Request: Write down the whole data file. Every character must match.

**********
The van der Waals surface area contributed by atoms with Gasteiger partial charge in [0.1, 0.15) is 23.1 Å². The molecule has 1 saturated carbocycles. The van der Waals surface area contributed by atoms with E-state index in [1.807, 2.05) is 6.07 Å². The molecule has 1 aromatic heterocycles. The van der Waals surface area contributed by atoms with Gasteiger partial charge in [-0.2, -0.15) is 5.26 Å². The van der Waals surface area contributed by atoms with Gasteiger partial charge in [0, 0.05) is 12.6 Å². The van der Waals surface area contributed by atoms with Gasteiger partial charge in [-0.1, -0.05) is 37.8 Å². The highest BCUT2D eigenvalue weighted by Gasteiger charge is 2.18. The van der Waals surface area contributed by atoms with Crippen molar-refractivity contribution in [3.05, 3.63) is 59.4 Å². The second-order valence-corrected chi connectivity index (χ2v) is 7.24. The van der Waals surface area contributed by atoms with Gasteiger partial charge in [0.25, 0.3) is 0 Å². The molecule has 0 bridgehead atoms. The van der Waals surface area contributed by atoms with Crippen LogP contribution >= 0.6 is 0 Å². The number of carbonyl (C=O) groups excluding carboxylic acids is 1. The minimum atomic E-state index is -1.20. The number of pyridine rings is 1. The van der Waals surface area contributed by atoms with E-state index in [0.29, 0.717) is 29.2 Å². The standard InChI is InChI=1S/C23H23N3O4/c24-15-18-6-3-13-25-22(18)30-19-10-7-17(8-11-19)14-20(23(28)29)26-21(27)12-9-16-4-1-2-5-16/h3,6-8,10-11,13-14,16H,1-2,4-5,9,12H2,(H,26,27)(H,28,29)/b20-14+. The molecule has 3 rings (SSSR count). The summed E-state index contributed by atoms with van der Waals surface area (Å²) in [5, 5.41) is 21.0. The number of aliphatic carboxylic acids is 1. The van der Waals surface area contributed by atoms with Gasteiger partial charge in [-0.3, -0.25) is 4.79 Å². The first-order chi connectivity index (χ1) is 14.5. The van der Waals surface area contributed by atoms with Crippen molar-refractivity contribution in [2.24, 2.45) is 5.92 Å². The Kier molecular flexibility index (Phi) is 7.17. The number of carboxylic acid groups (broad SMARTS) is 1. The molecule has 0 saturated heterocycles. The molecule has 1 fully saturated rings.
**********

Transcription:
The van der Waals surface area contributed by atoms with Gasteiger partial charge in [0.1, 0.15) is 23.1 Å². The molecule has 1 saturated carbocycles. The van der Waals surface area contributed by atoms with E-state index in [1.807, 2.05) is 6.07 Å². The molecule has 1 aromatic heterocycles. The van der Waals surface area contributed by atoms with Gasteiger partial charge in [-0.2, -0.15) is 5.26 Å². The van der Waals surface area contributed by atoms with Gasteiger partial charge in [0, 0.05) is 12.6 Å². The van der Waals surface area contributed by atoms with Gasteiger partial charge in [-0.1, -0.05) is 37.8 Å². The highest BCUT2D eigenvalue weighted by Gasteiger charge is 2.18. The van der Waals surface area contributed by atoms with Crippen molar-refractivity contribution in [3.05, 3.63) is 59.4 Å². The second-order valence-corrected chi connectivity index (χ2v) is 7.24. The van der Waals surface area contributed by atoms with Gasteiger partial charge in [0.25, 0.3) is 0 Å². The molecule has 0 bridgehead atoms. The van der Waals surface area contributed by atoms with Crippen LogP contribution >= 0.6 is 0 Å². The number of carbonyl (C=O) groups excluding carboxylic acids is 1. The minimum atomic E-state index is -1.20. The number of pyridine rings is 1. The van der Waals surface area contributed by atoms with E-state index in [0.29, 0.717) is 29.2 Å². The standard InChI is InChI=1S/C23H23N3O4/c24-15-18-6-3-13-25-22(18)30-19-10-7-17(8-11-19)14-20(23(28)29)26-21(27)12-9-16-4-1-2-5-16/h3,6-8,10-11,13-14,16H,1-2,4-5,9,12H2,(H,26,27)(H,28,29)/b20-14+. The molecule has 3 rings (SSSR count). The summed E-state index contributed by atoms with van der Waals surface area (Å²) in [5, 5.41) is 21.0. The number of aliphatic carboxylic acids is 1. The van der Waals surface area contributed by atoms with Gasteiger partial charge in [-0.3, -0.25) is 4.79 Å². The first-order chi connectivity index (χ1) is 14.5. The van der Waals surface area contributed by atoms with Crippen molar-refractivity contribution in [2.24, 2.45) is 5.92 Å². The Kier molecular flexibility index (Phi) is 7.17. The number of carboxylic acid groups (broad SMARTS) is 1. The molecule has 0 saturated heterocycles. The molecule has 1 fully saturated rings.